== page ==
Maintenance of certification pushed me out of medicine
Editor’s note: The following was sent to Virginia Moyer, MD, vice president for maintenance of certification (MOC) and quality at the American Board of Pediatrics a year ago. While the author ultimately completed MOC, lack of movement on this issue played a large part in the author’s decision to stop practicing.
It is with a heavy heart and tears that I would like to let you know that I will be unable to continue practicing medicine due to an unfulfilled Maintenance of Certification (MOC) requirement. I conscientiously object to the quality requirement as implemented by the board.
By my own choice, I have been unwilling to complete a hand washing module for physicians who don’t have a consistent practice. I work one to two clinical shifts a week; I research, lecture, review science and work to help children’s vaccine pain with the other time. I believe in constant personal vigilance to maintain quality care.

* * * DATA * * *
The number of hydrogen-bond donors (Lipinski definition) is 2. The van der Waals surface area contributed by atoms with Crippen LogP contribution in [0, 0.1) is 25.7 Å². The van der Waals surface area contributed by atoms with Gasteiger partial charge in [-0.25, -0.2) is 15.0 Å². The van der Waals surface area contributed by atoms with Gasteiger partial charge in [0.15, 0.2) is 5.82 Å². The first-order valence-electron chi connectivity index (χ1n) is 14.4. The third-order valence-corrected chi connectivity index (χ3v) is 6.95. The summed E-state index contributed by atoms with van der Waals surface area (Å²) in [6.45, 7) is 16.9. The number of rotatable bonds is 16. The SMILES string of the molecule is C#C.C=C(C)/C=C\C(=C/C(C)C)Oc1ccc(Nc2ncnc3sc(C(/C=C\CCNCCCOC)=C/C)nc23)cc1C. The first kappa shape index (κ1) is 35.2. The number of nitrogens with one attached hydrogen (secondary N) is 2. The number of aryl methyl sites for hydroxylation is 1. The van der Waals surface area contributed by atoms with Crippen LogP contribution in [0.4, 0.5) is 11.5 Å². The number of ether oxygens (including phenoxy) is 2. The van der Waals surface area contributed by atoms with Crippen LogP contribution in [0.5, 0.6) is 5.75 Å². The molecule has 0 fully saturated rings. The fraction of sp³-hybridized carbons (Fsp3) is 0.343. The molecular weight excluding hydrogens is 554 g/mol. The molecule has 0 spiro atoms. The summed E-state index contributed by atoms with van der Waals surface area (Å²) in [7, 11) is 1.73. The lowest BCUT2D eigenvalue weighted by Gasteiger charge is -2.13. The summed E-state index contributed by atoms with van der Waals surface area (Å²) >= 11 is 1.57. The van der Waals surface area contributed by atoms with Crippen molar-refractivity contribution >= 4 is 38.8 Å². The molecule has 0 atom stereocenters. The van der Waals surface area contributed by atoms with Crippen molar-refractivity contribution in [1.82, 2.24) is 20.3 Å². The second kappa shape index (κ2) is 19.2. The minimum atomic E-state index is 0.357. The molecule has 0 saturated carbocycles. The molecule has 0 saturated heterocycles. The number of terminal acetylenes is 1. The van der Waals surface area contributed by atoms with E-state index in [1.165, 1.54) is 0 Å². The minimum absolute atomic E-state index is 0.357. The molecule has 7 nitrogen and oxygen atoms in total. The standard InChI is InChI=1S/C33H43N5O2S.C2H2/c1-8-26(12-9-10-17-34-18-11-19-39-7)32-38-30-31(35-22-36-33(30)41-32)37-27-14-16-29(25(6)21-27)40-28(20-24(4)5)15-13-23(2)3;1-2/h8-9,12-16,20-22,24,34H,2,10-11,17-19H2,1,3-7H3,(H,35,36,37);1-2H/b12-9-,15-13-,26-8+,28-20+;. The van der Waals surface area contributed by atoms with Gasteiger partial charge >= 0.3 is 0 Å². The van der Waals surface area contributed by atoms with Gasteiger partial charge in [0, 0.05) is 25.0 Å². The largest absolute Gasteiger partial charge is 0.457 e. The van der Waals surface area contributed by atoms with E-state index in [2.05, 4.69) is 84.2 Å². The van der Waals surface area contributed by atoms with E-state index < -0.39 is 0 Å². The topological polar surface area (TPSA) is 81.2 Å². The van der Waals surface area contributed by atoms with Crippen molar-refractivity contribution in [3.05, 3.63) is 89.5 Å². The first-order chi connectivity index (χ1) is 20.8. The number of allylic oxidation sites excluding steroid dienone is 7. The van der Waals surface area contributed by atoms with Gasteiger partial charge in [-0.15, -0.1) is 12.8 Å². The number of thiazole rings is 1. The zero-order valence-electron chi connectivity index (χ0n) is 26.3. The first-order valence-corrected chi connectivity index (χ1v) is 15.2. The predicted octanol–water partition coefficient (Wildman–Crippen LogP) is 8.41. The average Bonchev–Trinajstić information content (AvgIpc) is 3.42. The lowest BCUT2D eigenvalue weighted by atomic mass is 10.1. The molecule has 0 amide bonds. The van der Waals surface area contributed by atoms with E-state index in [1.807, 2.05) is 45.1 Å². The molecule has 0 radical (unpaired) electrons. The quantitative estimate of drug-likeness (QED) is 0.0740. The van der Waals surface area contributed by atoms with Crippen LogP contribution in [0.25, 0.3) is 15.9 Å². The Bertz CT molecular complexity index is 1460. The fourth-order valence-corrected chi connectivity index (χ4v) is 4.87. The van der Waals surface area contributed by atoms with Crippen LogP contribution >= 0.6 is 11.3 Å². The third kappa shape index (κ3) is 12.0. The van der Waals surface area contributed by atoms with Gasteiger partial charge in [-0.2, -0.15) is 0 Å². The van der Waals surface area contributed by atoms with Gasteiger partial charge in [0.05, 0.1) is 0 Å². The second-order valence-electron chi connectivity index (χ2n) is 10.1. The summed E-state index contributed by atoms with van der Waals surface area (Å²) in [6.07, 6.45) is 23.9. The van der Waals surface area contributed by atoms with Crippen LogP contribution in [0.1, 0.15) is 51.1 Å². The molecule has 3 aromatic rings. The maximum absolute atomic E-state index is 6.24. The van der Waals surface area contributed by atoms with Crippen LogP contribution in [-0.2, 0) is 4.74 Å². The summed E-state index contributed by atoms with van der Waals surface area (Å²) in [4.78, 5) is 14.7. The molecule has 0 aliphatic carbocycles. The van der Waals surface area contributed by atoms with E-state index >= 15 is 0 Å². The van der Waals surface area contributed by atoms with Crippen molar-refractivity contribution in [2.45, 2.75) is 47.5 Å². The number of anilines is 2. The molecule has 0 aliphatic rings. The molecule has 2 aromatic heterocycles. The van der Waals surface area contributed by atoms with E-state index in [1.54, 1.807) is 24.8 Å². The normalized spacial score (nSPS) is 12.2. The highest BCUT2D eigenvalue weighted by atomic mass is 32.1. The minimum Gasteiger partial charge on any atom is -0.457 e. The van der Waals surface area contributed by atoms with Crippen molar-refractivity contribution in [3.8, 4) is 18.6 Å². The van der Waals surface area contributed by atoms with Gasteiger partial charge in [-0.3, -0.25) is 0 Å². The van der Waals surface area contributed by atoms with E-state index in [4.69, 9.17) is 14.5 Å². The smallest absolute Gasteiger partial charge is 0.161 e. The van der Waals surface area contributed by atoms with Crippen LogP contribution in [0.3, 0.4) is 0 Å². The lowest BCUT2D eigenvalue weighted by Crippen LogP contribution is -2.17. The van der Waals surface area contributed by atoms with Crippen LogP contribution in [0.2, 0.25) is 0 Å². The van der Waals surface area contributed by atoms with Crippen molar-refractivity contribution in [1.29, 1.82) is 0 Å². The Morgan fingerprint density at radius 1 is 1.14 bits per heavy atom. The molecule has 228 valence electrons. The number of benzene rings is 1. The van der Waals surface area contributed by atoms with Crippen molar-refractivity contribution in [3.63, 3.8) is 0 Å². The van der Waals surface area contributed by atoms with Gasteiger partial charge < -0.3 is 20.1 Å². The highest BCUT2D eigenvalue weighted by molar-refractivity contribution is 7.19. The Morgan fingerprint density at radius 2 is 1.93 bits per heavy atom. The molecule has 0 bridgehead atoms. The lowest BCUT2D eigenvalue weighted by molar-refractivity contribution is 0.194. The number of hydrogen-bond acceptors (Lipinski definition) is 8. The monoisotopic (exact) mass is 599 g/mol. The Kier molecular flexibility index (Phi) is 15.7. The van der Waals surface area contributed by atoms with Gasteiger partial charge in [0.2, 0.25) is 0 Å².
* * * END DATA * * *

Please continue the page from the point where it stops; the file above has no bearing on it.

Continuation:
I have participated in quality projects in the hospital, I have developed lectures, book chapters, and created and validated a scale to assess pediatric nausea that is used in hospitals and clinical trials across the world. I have asked the board to consider my work and my nausea scale publications; they do not consider these efforts an indication of “quality.”
While many good people have not been silent about their dissatisfaction with MOC, most physicians are not in a position to quit practicing. Instead, they are complaining, feel angry and frustrated, and believe they are justified in cheating the system.
Further reading: Eliminate MOC's cumbersome process and physicians will get on board
I have spoken to many who did do the hand washing module for compliance, and to a person they acknowledged making up data. Putting ethical, overworked, extensively trained and honorable people in a position of having to be dishonest or shoddy to comply with a regulation is wrong. It erodes the value and purpose of board certification.